Briden signals opposition to raises for top East Providence administrators
EAST PROVIDENCE — East Providence City Council President James Briden signaled his opposition to some of the significant changes offered in the proposed Fiscal Year 2013-14 Budget presented to his body last week by City Manager Peter Graczykowski and Finance Director Malcolm Moore, including suggested pay raises for the latter two administrators.
Mr. Briden, the city's ceremonial mayor, said at first glance he would not approve the significant hikes for Messrs. Graczykowski and Moore as well as that proposed for Human Resources Director Kathleen Waterbury. All three raises reach into five figures, Mr. Graczykowski's approaching $25,000 in total compensation (pension, benefits, etc.) increases.
"I do not support those raises," Mr. Briden said late last week. "My objective is for us to adhere as closely as we can to the five-year plan laid out for us by the Budget Commission."
The crux of the Commission's five-year plan for the city included consolidation throughout all departments, the satisfaction of all unpaid expenditures and to fully fund its annual pension obligations among other points of note. The proposed FY13-14 Budget presented by the current city administration does not do the latter, taking some $2.7 million from the police pension ARC and putting it aside to in part pay for an anticipated change to East Providence's fiscal calendar.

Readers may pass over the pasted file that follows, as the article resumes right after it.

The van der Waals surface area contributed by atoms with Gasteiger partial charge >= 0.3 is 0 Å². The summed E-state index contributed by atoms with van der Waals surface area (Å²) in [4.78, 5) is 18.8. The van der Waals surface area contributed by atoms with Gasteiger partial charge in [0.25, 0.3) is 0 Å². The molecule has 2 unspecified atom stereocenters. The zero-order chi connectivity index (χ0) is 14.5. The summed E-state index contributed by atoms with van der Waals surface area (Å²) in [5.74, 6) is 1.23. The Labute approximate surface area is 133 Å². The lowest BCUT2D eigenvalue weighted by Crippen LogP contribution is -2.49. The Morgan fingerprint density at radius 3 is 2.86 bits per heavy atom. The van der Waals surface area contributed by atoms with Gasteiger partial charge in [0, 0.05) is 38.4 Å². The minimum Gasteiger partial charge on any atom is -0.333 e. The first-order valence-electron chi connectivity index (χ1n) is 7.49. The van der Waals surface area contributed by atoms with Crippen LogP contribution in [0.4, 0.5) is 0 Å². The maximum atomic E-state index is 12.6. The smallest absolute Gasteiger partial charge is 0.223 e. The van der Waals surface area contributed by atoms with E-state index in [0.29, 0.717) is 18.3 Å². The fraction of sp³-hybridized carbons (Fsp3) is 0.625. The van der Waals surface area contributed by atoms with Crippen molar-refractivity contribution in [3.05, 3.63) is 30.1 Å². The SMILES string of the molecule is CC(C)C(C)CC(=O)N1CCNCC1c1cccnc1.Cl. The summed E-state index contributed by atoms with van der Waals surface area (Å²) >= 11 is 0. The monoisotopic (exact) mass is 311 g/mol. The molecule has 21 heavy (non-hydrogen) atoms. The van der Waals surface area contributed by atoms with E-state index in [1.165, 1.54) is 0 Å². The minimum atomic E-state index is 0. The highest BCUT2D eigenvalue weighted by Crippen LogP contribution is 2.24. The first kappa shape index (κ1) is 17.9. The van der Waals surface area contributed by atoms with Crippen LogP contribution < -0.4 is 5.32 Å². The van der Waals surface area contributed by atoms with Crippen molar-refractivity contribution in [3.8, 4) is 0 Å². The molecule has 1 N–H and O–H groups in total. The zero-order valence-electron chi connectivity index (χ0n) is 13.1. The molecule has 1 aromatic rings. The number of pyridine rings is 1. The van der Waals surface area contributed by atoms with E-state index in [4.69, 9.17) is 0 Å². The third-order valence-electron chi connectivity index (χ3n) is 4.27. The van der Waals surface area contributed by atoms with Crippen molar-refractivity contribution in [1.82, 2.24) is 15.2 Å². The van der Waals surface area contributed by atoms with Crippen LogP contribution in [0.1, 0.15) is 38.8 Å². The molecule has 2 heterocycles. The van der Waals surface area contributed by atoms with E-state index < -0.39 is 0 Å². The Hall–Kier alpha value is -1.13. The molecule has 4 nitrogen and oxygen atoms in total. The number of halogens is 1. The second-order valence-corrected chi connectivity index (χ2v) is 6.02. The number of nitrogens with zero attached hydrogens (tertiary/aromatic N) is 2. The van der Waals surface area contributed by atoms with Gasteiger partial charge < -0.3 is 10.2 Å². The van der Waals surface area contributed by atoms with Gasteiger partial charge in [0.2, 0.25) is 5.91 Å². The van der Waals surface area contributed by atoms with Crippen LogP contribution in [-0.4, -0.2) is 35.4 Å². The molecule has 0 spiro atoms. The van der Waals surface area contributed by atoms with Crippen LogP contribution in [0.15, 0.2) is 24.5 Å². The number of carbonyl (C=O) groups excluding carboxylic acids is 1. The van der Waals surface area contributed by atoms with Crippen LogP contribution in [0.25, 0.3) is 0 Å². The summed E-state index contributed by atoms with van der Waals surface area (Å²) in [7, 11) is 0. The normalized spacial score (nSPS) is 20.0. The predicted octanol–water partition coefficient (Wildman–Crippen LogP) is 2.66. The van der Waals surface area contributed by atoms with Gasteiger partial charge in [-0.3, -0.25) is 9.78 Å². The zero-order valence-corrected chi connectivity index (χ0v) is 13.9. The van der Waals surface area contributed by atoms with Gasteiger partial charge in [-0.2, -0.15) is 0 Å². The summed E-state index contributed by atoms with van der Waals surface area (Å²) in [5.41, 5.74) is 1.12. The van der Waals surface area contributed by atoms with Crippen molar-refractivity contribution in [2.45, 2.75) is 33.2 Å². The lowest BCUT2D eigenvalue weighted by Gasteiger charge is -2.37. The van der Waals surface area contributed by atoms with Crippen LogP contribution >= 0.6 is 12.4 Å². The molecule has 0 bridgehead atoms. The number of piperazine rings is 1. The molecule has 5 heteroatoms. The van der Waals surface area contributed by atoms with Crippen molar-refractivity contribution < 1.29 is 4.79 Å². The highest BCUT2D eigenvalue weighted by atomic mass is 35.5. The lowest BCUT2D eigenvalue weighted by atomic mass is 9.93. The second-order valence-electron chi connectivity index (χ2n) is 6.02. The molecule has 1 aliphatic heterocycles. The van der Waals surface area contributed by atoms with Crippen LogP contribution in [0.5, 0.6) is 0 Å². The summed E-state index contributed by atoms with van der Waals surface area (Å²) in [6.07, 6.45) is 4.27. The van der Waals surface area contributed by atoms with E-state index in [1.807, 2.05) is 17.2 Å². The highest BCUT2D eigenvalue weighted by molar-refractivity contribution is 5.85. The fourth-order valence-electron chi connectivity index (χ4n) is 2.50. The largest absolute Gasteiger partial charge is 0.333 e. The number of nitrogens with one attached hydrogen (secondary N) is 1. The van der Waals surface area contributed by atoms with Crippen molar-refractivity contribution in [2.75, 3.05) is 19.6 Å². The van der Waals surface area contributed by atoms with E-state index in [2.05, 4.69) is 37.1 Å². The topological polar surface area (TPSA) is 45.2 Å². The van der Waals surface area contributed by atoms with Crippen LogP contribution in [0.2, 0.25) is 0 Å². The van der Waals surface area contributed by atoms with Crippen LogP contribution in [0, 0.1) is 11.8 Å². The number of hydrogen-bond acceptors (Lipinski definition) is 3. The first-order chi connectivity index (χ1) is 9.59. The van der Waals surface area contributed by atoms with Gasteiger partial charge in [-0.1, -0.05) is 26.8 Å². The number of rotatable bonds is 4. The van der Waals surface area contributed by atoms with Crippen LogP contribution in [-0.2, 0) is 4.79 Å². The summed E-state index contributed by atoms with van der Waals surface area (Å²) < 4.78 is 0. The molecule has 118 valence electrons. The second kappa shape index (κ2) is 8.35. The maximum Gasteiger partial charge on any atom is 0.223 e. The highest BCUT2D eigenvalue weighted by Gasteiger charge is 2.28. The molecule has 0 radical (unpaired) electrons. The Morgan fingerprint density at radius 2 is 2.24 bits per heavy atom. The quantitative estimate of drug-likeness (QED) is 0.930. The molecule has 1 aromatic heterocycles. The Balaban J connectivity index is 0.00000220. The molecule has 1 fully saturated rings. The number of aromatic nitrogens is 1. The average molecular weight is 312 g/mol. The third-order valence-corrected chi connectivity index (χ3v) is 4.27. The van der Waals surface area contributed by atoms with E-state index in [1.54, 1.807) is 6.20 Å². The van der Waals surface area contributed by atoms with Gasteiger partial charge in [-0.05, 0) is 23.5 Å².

"That is an issue we need to discuss with our new advisor," Mr. Briden said, referring to recently installed Municipal Finance Advisor Paul Luba. Mr. Luba was hired for the position, which continues the state's five-year oversight of the city per the Fiscal Stability Act, the legislation that created the Budget Commission.
"Again, my objective is really to adhere to the five-year plan and to work with Mr. Luba and our Finance Director in that regard," Mr. Briden added. "I'm looking forward to getting Mr. Luba's analysis on this matter and many others."
Mr. Briden also said he'd like to spare any additional burden being put on taxpayers in the near future at the very least.
"The taxpayers of this city need a break, and I'm not just saying that. I mean it sincerely," he added. "When I walked the campaign last year I met a lot of people who are on fixed incomes that really can't afford the slightest increase in their taxes. And we also have a number of residents who remain unemployed and have been for the last several years. You don't often hear about them and they're not part of the statistics because they've simply given up looking for work. They can't afford any increases either."